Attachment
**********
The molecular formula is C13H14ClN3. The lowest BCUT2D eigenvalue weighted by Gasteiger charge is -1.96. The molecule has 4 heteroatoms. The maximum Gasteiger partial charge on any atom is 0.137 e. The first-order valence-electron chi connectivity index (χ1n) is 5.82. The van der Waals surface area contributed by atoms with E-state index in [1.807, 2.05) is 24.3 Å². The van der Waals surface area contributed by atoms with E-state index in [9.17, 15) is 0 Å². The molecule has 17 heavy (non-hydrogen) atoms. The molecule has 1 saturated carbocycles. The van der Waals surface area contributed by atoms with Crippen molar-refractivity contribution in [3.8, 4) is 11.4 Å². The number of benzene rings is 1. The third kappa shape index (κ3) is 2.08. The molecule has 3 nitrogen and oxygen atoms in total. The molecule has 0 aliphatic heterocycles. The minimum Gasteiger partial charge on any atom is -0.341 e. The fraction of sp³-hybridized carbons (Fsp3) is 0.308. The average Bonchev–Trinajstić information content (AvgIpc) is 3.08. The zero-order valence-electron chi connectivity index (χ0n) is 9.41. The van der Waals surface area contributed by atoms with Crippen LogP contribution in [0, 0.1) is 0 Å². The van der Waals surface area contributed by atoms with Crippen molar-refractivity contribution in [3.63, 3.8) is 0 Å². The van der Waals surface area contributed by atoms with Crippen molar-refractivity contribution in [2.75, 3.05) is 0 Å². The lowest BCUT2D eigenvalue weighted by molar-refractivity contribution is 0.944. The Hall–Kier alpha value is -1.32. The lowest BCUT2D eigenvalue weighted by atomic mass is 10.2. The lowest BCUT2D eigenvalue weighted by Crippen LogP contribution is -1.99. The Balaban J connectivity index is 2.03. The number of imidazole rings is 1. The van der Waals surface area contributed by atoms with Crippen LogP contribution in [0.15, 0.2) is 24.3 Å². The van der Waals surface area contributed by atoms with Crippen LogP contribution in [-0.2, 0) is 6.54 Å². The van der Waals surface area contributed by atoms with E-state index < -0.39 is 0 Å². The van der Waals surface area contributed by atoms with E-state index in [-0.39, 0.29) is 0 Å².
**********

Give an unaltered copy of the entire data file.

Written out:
The molecular formula is C13H14ClN3. The lowest BCUT2D eigenvalue weighted by Gasteiger charge is -1.96. The molecule has 4 heteroatoms. The maximum Gasteiger partial charge on any atom is 0.137 e. The first-order valence-electron chi connectivity index (χ1n) is 5.82. The van der Waals surface area contributed by atoms with E-state index in [1.807, 2.05) is 24.3 Å². The van der Waals surface area contributed by atoms with E-state index in [9.17, 15) is 0 Å². The molecule has 17 heavy (non-hydrogen) atoms. The molecule has 1 saturated carbocycles. The van der Waals surface area contributed by atoms with Crippen molar-refractivity contribution in [3.8, 4) is 11.4 Å². The number of benzene rings is 1. The third kappa shape index (κ3) is 2.08. The molecule has 3 nitrogen and oxygen atoms in total. The molecule has 0 aliphatic heterocycles. The minimum Gasteiger partial charge on any atom is -0.341 e. The fraction of sp³-hybridized carbons (Fsp3) is 0.308. The average Bonchev–Trinajstić information content (AvgIpc) is 3.08. The zero-order valence-electron chi connectivity index (χ0n) is 9.41. The van der Waals surface area contributed by atoms with Crippen LogP contribution in [0, 0.1) is 0 Å². The van der Waals surface area contributed by atoms with Crippen molar-refractivity contribution in [3.63, 3.8) is 0 Å². The van der Waals surface area contributed by atoms with Crippen molar-refractivity contribution in [2.75, 3.05) is 0 Å². The lowest BCUT2D eigenvalue weighted by molar-refractivity contribution is 0.944. The Hall–Kier alpha value is -1.32. The lowest BCUT2D eigenvalue weighted by atomic mass is 10.2. The lowest BCUT2D eigenvalue weighted by Crippen LogP contribution is -1.99. The Balaban J connectivity index is 2.03. The number of imidazole rings is 1. The van der Waals surface area contributed by atoms with Crippen LogP contribution in [0.15, 0.2) is 24.3 Å². The van der Waals surface area contributed by atoms with Crippen LogP contribution in [-0.2, 0) is 6.54 Å². The van der Waals surface area contributed by atoms with E-state index < -0.39 is 0 Å². The van der Waals surface area contributed by atoms with E-state index in [-0.39, 0.29) is 0 Å².